This ARC was provided to me from the publisher in exchange for an honest review.

Edit: I apparently forgot to give this a star rating! Ha. Four stars on the TB&TB scale.

Thursday, January 23, 2014

A Cocktail and Conversation: Unpopular Opinion?

Every other Thursday here at the Broke & The Bookish is  A Cocktail & Conversation time. One of the TBTB members will pose a question to 2-3 of the other members of TB&TB crew about books, life, music, etc and then they'll answer and we can converse about it. So grab a cocktail & cozy up for some conversation. It's 5 o'clock somewhere, friends. 

The Question: What is a book that the whole world seems to love that you just can not stand? Or don't even want to try?


Tahleen says:
I am in the minority of people who weren't totally blown away by Eleanor & Park by Rainbow Rowell. I LIKED it okay, but it was so hyped up that I think it just fell short for me. It was good, but not the very best ever.

Jamie says
:  In terms of something I've read that I feel like I had an unpopular opinion on is Divergent. I didn't HATE it (gave it 3 stars so I liked it) but I feel like everyone LOOOOOVED it. I think a lot of it was a hype issue because  I just read it at the beginning of this year and at this point it is soooo hyped. In terms of something I'll never read? Well, I'm a pretty open read and will read almost anything but I don't care..I'll never read 50 Shades of Grey. I just won't despite many non-reading friends loving it.

Daisy says: It's definitely an unpopular opinion, but I really didn't like Catching Jordan by Miranda Kenneally, I had several issues with that book, one of which was the romance and both love interests. And I'm so sad about this because so many people loved it and the rest of her books...
And I'm with Jamie, I'll never read 50 Shades of Grey either, that's just a no go for me.

What about you guys? What's one book YOU have had the unpopular opinion on??

Wednesday, January 22, 2014

Lori Reviews The Thorn Birds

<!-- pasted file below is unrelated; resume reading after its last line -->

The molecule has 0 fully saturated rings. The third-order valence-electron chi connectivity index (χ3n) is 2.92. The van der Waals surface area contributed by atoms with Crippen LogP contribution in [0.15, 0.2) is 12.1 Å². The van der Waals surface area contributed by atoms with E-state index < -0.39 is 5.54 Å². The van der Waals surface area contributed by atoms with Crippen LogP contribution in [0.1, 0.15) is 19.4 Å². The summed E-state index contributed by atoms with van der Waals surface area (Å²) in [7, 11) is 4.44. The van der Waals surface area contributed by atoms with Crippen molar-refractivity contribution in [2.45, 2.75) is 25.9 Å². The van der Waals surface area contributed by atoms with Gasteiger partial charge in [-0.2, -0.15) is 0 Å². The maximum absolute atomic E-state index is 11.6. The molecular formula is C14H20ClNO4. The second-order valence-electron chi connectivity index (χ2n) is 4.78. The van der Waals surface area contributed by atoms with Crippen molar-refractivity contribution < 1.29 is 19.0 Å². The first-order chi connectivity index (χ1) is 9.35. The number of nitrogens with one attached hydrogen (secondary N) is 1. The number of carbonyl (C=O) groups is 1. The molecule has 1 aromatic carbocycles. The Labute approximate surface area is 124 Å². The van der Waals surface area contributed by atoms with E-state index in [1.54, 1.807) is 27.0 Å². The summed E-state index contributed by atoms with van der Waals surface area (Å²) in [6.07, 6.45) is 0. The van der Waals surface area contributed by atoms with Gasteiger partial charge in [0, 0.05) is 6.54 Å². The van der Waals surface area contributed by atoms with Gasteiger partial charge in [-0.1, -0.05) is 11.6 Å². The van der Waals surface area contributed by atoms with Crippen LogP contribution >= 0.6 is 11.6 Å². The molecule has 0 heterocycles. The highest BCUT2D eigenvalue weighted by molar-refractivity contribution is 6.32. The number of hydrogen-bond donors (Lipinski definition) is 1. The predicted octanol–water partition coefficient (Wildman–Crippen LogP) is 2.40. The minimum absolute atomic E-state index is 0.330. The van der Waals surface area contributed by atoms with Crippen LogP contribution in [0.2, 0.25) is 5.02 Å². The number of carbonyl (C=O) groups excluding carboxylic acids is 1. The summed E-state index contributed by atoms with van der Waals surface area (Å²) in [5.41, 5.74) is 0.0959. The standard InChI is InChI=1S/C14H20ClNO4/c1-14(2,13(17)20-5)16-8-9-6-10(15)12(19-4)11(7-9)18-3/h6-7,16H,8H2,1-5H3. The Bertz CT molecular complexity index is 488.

Title: The Thorn Birds
Author:  Colleen McCullough
Published:  Avon, 1977
Where I Got It:  My mom gave me this book.

Summary from Goodreads:  Powered by the dreams and struggles of three generations, THE THORN BIRDS is the epic saga of a family rooted in the Australian sheep country. At the story's heart is the love of Meggie Cleary, who can never possess the man she desperately adores, and Ralph de Bricassart, who rises from parish priest to the inner circles of the Vatican...but whose passion for Meggie will follow him all the days of his life.

Why I Read It:  My mom and grandma loved this book when it came out.  A few years ago (4? 5?), my mom, who is totally not a reader, gave me a copy.  I picked it up a few times and set it aside.  One time I even read about 2/3 of it before stopping.  I just couldn't finish.  This year I signed up to participate in Roof Beam Reader's TBR Pile Challenge and wanted to finally finish--mostly because this book obviously meant enough to my mom for her to buy me a copy.

My thoughts:  I decided to tackle this book first for the TBR Pile Challenge because of my mom.  I wasn't getting any pressure from her, but I felt like I needed to finally read the novel.  I read the entire thing in six days.  It's not a particularly short book.  I just couldn't put it down.  Maybe it was a right book, right time kind of thing.  Who knows?